But don't break out the bunting just yet. Almost no major - or indeed minor - Scottish writers are signed to a Scottish publisher. Canongate remains the model of an independent Scottish publisher operating in a global market, but problems persist in the industry at large. Given the scarcity of jobs, most graduates of Scotland's publishing courses have to move to London or find alternative employment.
More troublingly, this decade has lacked what the 1980s and the 1990s had in the shape of Alasdair Gray's Lanark and Irvine Welsh's Trainspotting: a spectacular fictional debut that sets new directions for years to come. Scots' confidence in their identity and place in the world is good for the nation's soul - but is it good for Scottish writing?
Guilt, not Gaelic, has ever been Scotland's second language. The country's abandonment of shame, as well as other traditional and political concerns, robs its native literature of the stock used to thicken many a Scotch fictional broth. What is needed now is not necessarily a renewal of the Union, but of those themes that successive generations of Scottish writers have addressed and re-addressed to such great effect. Should Scots miss their opportunity at this May's parliamentary elections, the failure should provoke enough shame to produce at least one or two new masterpieces.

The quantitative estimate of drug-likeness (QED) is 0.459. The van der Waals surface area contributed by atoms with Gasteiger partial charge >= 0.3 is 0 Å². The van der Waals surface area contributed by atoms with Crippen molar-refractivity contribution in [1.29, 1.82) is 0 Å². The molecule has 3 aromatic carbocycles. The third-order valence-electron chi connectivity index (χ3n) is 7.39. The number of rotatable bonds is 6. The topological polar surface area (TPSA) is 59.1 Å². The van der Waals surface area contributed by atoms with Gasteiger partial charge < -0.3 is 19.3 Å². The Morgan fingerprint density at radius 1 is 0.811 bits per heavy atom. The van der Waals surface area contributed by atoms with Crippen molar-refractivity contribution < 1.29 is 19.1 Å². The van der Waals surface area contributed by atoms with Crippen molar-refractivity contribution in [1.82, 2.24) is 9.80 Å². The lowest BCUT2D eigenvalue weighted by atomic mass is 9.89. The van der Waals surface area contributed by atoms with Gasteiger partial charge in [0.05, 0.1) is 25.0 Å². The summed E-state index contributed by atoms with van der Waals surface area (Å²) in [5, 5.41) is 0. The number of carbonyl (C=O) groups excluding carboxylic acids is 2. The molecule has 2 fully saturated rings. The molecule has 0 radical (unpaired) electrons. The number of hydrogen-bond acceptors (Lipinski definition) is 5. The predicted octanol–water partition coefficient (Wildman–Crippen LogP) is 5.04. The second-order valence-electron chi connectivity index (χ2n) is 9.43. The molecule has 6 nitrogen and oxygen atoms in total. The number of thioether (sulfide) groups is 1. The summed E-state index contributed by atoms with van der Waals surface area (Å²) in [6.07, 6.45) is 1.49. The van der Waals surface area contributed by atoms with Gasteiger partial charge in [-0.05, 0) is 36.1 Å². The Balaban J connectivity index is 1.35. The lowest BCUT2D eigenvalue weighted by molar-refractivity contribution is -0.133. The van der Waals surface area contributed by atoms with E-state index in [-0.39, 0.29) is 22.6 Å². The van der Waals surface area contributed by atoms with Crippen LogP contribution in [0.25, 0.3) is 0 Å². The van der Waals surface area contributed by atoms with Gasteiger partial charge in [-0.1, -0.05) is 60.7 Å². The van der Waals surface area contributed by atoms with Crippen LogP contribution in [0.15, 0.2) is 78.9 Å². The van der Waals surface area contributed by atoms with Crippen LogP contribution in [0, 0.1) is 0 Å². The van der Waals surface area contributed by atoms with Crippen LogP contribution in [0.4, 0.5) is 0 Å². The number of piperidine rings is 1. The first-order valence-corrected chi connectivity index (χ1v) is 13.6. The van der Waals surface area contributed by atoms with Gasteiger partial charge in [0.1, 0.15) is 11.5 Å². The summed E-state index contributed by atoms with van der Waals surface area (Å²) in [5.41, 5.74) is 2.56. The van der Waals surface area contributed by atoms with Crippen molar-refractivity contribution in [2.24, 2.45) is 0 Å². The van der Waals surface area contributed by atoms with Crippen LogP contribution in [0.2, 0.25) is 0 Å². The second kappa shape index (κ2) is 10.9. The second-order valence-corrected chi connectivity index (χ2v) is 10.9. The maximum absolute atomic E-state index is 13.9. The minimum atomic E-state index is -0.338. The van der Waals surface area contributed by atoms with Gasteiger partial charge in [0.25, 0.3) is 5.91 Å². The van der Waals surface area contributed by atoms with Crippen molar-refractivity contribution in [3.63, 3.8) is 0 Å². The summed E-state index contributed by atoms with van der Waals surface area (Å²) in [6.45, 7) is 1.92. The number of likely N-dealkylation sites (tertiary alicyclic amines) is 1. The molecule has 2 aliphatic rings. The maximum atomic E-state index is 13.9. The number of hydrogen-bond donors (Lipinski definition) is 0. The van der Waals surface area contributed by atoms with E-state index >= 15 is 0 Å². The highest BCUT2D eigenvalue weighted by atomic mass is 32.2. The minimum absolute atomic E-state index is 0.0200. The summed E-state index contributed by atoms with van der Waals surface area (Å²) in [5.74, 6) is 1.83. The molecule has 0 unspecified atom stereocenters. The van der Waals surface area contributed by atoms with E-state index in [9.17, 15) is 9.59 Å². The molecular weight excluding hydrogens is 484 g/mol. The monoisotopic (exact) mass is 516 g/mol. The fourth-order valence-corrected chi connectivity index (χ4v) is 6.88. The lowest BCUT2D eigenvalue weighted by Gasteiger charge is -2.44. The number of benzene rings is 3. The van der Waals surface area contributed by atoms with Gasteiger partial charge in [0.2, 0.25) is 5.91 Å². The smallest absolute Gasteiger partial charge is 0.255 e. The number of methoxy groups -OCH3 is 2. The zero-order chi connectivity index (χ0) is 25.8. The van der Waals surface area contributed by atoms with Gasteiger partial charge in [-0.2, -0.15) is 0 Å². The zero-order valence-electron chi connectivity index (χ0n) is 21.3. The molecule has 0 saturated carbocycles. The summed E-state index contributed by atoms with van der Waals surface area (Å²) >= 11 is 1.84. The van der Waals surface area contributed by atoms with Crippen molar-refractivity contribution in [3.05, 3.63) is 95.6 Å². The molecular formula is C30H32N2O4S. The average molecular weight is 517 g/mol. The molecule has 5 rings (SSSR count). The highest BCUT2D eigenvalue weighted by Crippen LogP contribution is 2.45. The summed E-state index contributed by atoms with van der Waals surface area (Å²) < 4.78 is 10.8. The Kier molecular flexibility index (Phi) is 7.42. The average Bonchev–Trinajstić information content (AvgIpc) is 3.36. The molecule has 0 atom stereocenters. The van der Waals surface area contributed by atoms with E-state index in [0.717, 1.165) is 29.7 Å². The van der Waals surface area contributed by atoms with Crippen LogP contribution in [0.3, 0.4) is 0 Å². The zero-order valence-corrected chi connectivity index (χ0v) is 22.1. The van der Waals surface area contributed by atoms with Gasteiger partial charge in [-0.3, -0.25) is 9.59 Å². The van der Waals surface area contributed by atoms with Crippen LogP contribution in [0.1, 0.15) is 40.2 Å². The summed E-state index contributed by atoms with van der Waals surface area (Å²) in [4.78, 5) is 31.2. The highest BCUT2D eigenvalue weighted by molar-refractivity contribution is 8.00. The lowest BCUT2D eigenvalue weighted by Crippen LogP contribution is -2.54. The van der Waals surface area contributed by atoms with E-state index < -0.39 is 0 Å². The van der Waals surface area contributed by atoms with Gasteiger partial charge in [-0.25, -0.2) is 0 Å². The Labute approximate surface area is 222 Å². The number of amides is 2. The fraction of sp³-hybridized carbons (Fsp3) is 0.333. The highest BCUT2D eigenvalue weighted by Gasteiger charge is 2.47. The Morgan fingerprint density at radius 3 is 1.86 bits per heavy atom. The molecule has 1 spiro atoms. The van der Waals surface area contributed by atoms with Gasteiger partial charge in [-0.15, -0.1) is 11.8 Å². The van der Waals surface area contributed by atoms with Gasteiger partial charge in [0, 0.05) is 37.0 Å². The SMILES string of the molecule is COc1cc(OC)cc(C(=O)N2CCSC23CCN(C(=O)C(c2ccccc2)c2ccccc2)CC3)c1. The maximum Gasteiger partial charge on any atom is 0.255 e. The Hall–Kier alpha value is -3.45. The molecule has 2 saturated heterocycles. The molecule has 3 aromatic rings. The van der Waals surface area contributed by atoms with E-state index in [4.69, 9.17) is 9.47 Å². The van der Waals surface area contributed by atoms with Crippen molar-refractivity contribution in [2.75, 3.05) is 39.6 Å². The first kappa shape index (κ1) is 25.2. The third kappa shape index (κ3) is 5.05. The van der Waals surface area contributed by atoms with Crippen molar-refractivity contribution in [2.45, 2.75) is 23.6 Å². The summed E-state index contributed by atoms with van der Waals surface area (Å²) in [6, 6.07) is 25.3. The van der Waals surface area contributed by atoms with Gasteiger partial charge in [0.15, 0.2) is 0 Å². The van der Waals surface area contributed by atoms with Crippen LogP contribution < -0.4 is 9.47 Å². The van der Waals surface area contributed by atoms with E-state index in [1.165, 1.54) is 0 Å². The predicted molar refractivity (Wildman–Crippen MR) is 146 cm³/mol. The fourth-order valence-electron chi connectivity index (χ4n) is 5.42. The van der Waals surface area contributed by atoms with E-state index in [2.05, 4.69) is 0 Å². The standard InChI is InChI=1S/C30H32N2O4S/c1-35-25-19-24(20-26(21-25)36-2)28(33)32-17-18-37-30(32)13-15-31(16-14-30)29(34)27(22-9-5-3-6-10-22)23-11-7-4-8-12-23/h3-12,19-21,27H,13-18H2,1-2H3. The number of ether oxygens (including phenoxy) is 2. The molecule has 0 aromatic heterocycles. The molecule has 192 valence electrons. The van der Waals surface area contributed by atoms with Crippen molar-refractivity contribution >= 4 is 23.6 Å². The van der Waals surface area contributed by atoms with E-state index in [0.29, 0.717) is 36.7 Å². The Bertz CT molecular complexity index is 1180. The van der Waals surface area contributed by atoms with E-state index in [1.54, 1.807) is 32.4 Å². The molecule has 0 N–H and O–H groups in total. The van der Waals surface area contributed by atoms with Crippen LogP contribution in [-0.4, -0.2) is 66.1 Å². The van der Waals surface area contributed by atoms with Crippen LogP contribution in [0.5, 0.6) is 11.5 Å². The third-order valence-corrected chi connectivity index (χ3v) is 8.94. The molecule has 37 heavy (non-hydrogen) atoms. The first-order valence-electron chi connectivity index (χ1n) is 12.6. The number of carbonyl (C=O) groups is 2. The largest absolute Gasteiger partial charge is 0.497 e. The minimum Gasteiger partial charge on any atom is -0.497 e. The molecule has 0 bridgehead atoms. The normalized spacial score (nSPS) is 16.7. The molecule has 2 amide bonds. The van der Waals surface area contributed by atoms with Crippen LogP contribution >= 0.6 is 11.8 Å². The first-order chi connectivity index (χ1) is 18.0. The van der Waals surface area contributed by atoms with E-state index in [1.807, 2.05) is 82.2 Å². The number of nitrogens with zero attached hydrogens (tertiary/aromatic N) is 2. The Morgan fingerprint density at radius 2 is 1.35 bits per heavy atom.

Colin Waters is deputy editor of the Scottish Review of Books
Five young writers to watch
The former television director Morrison tackles that most un-Scottish of topics in his first novel, Swung (Jonathan Cape) - sex. Building on the success of his short story collection, The Last Book You Read and Other Stories, the novel dives into Glasgow's swinging underworld.
Gerry McGrath A modern-languages teacher until illness forced him to quit in 2000, McGrath marks the arrival of a new generation of Scottish poets. Written in a cool, clear style, McGrath's poetry has already appeared in several anthologies, including the bestselling Staying Alive. His first collection is slated to be published by Carcanet next year.
McDowell's fictional debut, The Picnic (Chroma), is set in both Scotland and Canada, where a family picnic in the 1970s is marked by the mysterious and tragic disappearance of a young mother.
Mark McNay McNay is a graduate of UEA’s writing course whose first novel, Fresh (Canongate), centres on a worker in a chicken factory – the daily horror of the job as nothing compared to what his violent brother will do to him unless he repays a stiff loan by the end of the day. McNay revels in his use of Scottish vernacular.
Strachan’s second novel, Spin Cycle (Picador), plunges into a peculiarly Glaswegian form of darkness. Set in a launderette, Spin Cycle revolves around its three workers and their secrets. Prostitution, murder, stolen underwear and synaesthesia are among the dirty linen washed publicly.